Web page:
Burning Midnight | Will McIntosh | 2016 | Delacorte Press/Macmillan | 320p | Review copy | Buy the book
In the near future life is very different for some. Spheres of all colours have been found scattered across the planet and each has the power to do something for the person who finds it – or most likely buys it – and holds it to their temple. Some might enable the user to sing, or to become beautiful, taller, shorter, wiser, faster, stronger. Each colour of sphere has a difference value and, the more valuable and useful they are, the more the rich will seek them out. Alex Holliday is such a collector. He will pay millions to buy the best of the spheres, controlling the market, using many on himself. A man like that is hard to fight. The divide between rich and poor has never been greater.
David Sullivan knows all about Holliday. Seventeen-year-old resourceful Sully is a hunter, selling spheres at a bargain price on a market stall, and he once thought all his dreams were about to come true when Holliday made him a millionaire in return for a peerless Cherry Red. All of Sully’s many money worries, and those of his mother, disappeared in an instant. But Sully’s dreams were dashed when Holliday found out what the Cherry Red did and tore up the cheque. As Holliday continues to blight his life, Sully wants vengeance. It seems that he might have a chance when he meets Hunter, a girl with a wildness about her who knows far more about poverty and deprivation that Sully ever can. She is also a far better hunter of spheres. Both find it difficult to trust the other but together they might just find something unusual. And it’s not too long before they find a sphere no one has seen before – a large gold sphere of unknown power and it is worth millions. If only Sully and Hunter can stay alive long enough to reap the reward.
I am a huge fan of Will McIntosh, having loved his adult SF thrillers Love Minus Eighty and the outstanding Defenders, which was one of my top books of 2014. Burning Midnight is Will’s first Young Adult novel and I could not have been keener to read it.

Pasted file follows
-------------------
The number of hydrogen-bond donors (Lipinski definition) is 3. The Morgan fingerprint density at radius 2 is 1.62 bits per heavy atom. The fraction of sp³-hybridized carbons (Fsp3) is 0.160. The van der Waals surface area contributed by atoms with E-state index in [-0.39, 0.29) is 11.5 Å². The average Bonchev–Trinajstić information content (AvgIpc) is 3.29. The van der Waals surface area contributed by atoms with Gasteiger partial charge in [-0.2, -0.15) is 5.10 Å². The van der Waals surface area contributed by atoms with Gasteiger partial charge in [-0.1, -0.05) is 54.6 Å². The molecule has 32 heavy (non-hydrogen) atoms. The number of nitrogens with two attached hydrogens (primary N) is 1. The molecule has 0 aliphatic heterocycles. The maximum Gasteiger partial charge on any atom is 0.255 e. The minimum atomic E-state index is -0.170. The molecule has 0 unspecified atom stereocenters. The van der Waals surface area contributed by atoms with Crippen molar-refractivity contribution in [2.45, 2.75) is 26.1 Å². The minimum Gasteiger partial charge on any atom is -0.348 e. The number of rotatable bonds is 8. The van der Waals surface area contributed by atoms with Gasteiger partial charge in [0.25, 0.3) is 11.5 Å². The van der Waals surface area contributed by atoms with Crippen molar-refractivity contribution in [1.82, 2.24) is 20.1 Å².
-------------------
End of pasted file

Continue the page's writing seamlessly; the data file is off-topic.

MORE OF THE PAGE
Burning Midnight, like Will McIntosh’s other novels, has a fantastic premise and a plot that lives up to it. The spheres are a wonderful idea and are used to reveal the very best and worst of this near-future society. The action is full on from the beginning and moved along by some appealing young characters – brave and troubled – Sully and Hunter. While Sully is the main character and the principal hero, I would argue, though, that Hunter is the star of the novel. I really enjoyed getting to know her and her world on the fringes of society, her hours spent hiding and searching in all of its darkest corners. She’s a great character and Sully has his hands full in competing with her for our attention.
The spheres themselves are fascinating and I couldn’t wait to find out more about them and where they’re from and what they’re for. The answers are slow to come but when they do, it’s a gobsmacking moment. You can almost feel the Earth standing still as the penny drops. The novel, especially its thrilling second half, thoroughly entertains with the thrill of a quest for a beautiful prize of unknown origin and power. Halliday, or big business, or those who have had their rarified lives made even more glorious thanks to the gifts of the spheres, make for worthy enemies. The chase is on. The fact that nobody seems to know where it will end up adds another edge.
Burning Midnight is very entertaining with a great premise and I think that, while it has an appeal for all ages, younger teens in particular will love it.